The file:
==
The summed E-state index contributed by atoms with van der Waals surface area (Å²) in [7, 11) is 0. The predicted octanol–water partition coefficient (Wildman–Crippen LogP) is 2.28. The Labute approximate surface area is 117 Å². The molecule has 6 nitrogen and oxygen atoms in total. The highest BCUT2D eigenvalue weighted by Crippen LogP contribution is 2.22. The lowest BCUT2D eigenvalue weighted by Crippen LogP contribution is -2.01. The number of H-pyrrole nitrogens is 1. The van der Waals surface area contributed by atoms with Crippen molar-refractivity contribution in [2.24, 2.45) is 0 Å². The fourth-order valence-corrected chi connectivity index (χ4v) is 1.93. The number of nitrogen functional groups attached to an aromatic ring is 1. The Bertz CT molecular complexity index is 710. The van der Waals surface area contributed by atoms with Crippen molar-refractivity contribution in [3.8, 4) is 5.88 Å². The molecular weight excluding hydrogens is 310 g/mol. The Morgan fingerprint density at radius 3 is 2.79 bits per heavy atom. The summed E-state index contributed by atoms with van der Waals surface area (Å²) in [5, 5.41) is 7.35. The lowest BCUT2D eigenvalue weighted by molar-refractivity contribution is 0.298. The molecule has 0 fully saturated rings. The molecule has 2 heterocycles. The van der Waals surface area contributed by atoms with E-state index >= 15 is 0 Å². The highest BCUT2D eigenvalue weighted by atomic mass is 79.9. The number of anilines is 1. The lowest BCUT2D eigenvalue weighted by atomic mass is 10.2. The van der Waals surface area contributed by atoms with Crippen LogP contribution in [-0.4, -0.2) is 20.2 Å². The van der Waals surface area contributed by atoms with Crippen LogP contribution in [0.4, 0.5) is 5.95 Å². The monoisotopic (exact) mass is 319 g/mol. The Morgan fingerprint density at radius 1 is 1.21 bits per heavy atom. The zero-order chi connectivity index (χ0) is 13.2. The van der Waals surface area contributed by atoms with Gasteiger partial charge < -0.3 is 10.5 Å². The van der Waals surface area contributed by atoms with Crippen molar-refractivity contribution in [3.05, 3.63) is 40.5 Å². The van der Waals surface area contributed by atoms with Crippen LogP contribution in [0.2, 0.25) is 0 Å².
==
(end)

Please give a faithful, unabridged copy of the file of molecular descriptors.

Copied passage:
The summed E-state index contributed by atoms with van der Waals surface area (Å²) in [7, 11) is 0. The predicted octanol–water partition coefficient (Wildman–Crippen LogP) is 2.28. The Labute approximate surface area is 117 Å². The molecule has 6 nitrogen and oxygen atoms in total. The highest BCUT2D eigenvalue weighted by Crippen LogP contribution is 2.22. The lowest BCUT2D eigenvalue weighted by Crippen LogP contribution is -2.01. The number of H-pyrrole nitrogens is 1. The van der Waals surface area contributed by atoms with Crippen molar-refractivity contribution in [2.24, 2.45) is 0 Å². The fourth-order valence-corrected chi connectivity index (χ4v) is 1.93. The number of nitrogen functional groups attached to an aromatic ring is 1. The Bertz CT molecular complexity index is 710. The van der Waals surface area contributed by atoms with Crippen molar-refractivity contribution in [3.8, 4) is 5.88 Å². The molecular weight excluding hydrogens is 310 g/mol. The Morgan fingerprint density at radius 3 is 2.79 bits per heavy atom. The summed E-state index contributed by atoms with van der Waals surface area (Å²) in [5, 5.41) is 7.35. The lowest BCUT2D eigenvalue weighted by molar-refractivity contribution is 0.298. The molecule has 0 fully saturated rings. The molecule has 2 heterocycles. The van der Waals surface area contributed by atoms with E-state index >= 15 is 0 Å². The highest BCUT2D eigenvalue weighted by atomic mass is 79.9. The number of anilines is 1. The lowest BCUT2D eigenvalue weighted by atomic mass is 10.2. The van der Waals surface area contributed by atoms with Crippen LogP contribution in [-0.4, -0.2) is 20.2 Å². The van der Waals surface area contributed by atoms with Crippen LogP contribution in [0.4, 0.5) is 5.95 Å². The monoisotopic (exact) mass is 319 g/mol. The Morgan fingerprint density at radius 1 is 1.21 bits per heavy atom. The zero-order chi connectivity index (χ0) is 13.2. The van der Waals surface area contributed by atoms with Gasteiger partial charge < -0.3 is 10.5 Å². The van der Waals surface area contributed by atoms with Crippen molar-refractivity contribution in [3.05, 3.63) is 40.5 Å². The van der Waals surface area contributed by atoms with Crippen LogP contribution in [0.2, 0.25) is 0 Å².